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Scott Morgan and Scott Richardson, former Dole staffers.

Interviewed May 1, 1996


FL: What it's like to work for him?

MORGAN:

It's probably true of any employer, I think you don't realize what he's like to work for until you've left the job and are working for someone else and you realize how extreme a person he was to work for. And I mean that in both the good sense and the bad sense.

He's incredibly demanding but yet, he's one of the easiest people to work for because he's incredibly smart. And you don't have to produce as much, you just have to be able to filter it down and provide it in short two, one minute blasts and he will understand it better than you do who has spent months studying an issue. I mean it is remarkable.

My extreme case--when I was on the Senate Judiciary Committee as a staff member of the subcommittee for which he was chairman, we were doing an investigation of this horrible adoption scam, of baby selling and it was not a pleasant thing and we were investigating it trying to get to the bottom of it. We had spent a couple of months really looking at it, having a number of sort of informal investigations, talking to people, trying to collect things, we're going to have a big hearing to talk about it, but we're having a press conference first before the hearing. And there were all these cameras and I had been trying to really kind of sit down with Dole because I was fairly new for him at that point and I really wanted to spend and hour or two going over the finer details of this thing because it was national press.

And l couldn't get in, and looking back I realize that was ridiculous, nobody spends two hours with Bob Dole. Finally it's the day of the press conference, I still haven't gotten in to him and all I've got back are these few cryptic notes on a memo shot back at me and I'm sitting outside his office waiting for him to come out and I think, "Well I can at least explain it to him." And the time I get to explain what I've been spending two months on is the time I have when I leave his office with him to go to the press conference which is probably 75 yards away. And all the while he's greeting people and saying, "Glad to see you." and all this good stuff and then he goes in to the press conference like, as I said, he's been doing it for months. So, that's rewarding, it's frustrating, it's very scary but...

RICHARDSON:

And he gets everything right.

MORGAN:

He gets everything right. And you're just sitting back and wondering how you do that.

RICHARDSON:

Both of us, this was our first job really out of college. When I started working for Dole I was 21, the summer of '78 and then went to work on his staff straight out of college in 1979. And it was the first place I had worked other than McDonalds and as a Resident Assistant in the dorm....But when I was 21 and basically a clerk, go-fer, on one of these judiciary staff, I could send a memo in to him. And I remember one time I sent a memo in to him-- Wichita State puts on a jazz festival every year, so I wrote up a congressional record statement because I happen to like the Wichita Jazz Festival and sent it in to him and put it on his secretary's desk. And he put it in the Congressional Record and from then on I would just send him a memo on anything I wanted. That was kind of how I got to know him. And it didn't have to have anything to do with judiciary committee issues. And the other thing that might seem unusual about it is that I don't think I cleared them with anybody, I just sent them in directly to Senator Dole.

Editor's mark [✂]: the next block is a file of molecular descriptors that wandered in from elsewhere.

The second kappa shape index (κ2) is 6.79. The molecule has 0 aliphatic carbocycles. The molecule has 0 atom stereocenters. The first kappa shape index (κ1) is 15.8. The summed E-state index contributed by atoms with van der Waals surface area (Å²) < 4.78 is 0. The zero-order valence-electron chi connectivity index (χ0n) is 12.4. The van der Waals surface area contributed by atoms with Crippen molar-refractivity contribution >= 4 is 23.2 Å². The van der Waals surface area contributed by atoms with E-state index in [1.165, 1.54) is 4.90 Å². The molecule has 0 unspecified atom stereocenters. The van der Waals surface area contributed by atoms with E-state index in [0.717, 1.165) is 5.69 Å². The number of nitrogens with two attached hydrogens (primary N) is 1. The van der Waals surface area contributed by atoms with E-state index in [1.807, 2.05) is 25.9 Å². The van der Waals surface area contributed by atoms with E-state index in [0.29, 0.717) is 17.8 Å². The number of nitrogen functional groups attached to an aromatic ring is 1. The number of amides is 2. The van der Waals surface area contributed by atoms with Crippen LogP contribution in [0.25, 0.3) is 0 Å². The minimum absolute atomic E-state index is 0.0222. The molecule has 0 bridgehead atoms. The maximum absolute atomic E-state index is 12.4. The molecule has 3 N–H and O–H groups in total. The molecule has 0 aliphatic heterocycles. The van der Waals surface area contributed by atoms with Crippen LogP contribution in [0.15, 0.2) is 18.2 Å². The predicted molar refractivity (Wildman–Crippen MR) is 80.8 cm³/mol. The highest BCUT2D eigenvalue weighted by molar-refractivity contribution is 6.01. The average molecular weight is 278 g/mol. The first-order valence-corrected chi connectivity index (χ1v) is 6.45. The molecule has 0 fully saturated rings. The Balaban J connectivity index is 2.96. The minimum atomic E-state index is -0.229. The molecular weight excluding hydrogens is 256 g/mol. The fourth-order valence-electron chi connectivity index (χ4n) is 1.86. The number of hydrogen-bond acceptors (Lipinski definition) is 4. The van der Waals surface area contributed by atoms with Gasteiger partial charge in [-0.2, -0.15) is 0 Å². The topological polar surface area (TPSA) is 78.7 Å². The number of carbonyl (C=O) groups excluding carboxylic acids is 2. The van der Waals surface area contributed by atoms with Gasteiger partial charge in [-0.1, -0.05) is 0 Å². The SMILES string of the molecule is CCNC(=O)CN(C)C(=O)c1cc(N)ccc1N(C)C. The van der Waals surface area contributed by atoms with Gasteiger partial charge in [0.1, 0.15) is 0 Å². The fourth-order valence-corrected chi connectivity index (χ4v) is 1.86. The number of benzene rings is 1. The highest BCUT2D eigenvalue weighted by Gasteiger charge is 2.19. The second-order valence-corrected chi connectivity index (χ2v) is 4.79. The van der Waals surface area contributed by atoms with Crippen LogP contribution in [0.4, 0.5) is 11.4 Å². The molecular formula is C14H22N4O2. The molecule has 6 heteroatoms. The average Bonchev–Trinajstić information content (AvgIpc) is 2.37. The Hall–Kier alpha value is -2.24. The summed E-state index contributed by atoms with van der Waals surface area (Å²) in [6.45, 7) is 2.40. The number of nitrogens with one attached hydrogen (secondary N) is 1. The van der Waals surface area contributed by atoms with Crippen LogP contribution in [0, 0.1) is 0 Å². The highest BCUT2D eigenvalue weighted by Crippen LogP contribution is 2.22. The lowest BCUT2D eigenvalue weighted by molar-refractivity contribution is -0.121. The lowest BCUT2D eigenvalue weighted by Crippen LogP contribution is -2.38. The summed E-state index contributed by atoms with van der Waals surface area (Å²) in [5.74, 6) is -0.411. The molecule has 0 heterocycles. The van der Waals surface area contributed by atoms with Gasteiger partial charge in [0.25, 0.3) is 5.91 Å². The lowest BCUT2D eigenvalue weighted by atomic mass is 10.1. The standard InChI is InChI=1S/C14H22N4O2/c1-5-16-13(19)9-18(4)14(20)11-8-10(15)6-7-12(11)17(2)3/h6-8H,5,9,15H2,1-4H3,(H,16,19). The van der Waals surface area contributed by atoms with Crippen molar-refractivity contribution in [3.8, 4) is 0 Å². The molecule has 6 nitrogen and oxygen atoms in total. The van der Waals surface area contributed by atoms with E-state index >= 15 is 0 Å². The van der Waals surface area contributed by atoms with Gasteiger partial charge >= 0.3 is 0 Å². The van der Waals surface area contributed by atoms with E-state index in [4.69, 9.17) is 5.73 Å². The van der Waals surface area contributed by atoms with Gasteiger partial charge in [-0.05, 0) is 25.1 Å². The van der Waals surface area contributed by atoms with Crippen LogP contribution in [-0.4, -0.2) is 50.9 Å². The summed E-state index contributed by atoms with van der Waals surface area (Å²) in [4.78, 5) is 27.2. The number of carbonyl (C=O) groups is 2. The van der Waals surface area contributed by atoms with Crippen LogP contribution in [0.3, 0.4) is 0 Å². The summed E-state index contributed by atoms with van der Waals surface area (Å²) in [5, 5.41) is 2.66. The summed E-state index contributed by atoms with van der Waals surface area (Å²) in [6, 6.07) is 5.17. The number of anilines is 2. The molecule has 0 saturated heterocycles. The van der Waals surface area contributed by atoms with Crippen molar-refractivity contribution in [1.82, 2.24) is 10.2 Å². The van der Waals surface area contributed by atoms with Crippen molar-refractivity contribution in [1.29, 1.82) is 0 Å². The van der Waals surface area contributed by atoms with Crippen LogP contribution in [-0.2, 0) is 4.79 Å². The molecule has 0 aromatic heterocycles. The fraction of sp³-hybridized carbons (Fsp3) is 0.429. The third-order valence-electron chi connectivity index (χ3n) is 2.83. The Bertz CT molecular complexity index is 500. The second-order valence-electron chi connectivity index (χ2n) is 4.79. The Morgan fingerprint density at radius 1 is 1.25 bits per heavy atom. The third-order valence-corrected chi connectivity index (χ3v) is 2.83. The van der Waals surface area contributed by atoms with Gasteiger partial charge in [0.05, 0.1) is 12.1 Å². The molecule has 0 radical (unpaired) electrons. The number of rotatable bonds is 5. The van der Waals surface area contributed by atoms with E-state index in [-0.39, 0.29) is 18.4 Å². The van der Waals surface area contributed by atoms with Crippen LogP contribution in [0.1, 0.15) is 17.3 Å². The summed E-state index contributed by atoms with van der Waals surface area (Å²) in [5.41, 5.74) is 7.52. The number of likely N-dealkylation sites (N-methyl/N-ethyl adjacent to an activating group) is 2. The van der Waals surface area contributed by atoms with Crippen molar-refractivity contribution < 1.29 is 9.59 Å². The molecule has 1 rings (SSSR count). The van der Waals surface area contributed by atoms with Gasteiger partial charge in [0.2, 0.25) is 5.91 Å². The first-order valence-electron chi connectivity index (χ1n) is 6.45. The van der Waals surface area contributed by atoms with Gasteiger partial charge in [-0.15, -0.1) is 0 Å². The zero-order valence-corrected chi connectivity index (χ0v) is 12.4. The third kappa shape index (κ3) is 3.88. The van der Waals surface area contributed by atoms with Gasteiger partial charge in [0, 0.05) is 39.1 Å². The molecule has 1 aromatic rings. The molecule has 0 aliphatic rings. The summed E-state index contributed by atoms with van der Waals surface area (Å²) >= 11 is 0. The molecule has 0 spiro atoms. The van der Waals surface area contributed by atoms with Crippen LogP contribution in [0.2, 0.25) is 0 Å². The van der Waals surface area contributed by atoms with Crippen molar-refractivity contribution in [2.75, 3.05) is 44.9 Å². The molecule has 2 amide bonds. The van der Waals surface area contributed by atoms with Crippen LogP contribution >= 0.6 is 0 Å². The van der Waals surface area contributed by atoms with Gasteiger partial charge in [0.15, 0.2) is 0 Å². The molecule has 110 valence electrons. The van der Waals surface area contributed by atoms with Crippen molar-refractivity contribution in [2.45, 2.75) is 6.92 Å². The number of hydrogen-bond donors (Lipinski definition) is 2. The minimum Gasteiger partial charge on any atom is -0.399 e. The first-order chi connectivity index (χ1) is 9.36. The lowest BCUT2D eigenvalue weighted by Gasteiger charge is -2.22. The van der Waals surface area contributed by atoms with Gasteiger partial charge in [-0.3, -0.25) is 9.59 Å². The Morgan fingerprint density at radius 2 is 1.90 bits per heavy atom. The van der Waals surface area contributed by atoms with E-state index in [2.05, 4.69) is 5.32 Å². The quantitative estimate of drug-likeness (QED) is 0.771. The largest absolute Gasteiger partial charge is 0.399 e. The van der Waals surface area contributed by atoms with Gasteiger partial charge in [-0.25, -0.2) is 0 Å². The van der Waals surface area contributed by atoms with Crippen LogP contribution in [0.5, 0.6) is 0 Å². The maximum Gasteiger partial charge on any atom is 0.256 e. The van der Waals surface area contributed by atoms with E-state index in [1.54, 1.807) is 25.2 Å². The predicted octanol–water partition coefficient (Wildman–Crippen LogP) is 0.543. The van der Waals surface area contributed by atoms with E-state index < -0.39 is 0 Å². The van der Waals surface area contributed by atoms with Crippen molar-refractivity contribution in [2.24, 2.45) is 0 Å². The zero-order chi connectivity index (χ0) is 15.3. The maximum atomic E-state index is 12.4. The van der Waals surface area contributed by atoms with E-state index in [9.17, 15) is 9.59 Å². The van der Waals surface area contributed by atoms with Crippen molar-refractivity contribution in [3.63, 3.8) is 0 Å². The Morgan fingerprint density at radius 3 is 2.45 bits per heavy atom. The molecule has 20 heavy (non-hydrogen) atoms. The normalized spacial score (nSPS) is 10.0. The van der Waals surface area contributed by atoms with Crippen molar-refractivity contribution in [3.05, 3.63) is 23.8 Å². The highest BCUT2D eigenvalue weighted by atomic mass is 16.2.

FL: Other ways in which he was sort of at ease in the way it all ran?

RICHARDSON:

I used to travel a lot with Senator Dole. There's a misperception.... he's been around so long that I think people naturally think they kind of understand what he's like. And a lot of times I think when people have perceptions like that the basis of some of that is correct. I mean he is smart, he's a very strong man, he can be very imposing, he's big, tall, dark, very deep booming voice, but the idea that he's like always barking orders at people and always blowing up and real cold and mean and everything, I don't think if you talk to very many people that had actually been around him would say that's the case at all.

In fact he never blows up at anybody. I was there six years. I never heard him blow up at anybody. He hardly ever cusses. He doesn't ever just berate anybody in front of anyone. But he can be real focused and intense when he's at the office which is at the Capital. When you travel with him, and I often went in the car with him heading to National Airport at the last minute because he always will wait until the very last minute so he can just barely catch the plane, we'd be driving off and you could actually see him relaxing under the 14th Street Bridge and he'd start joking around on the way to the airport. And in the whole time traveling with him, he'd be very mellow and laid back and joking around, almost everything he said would be a joke.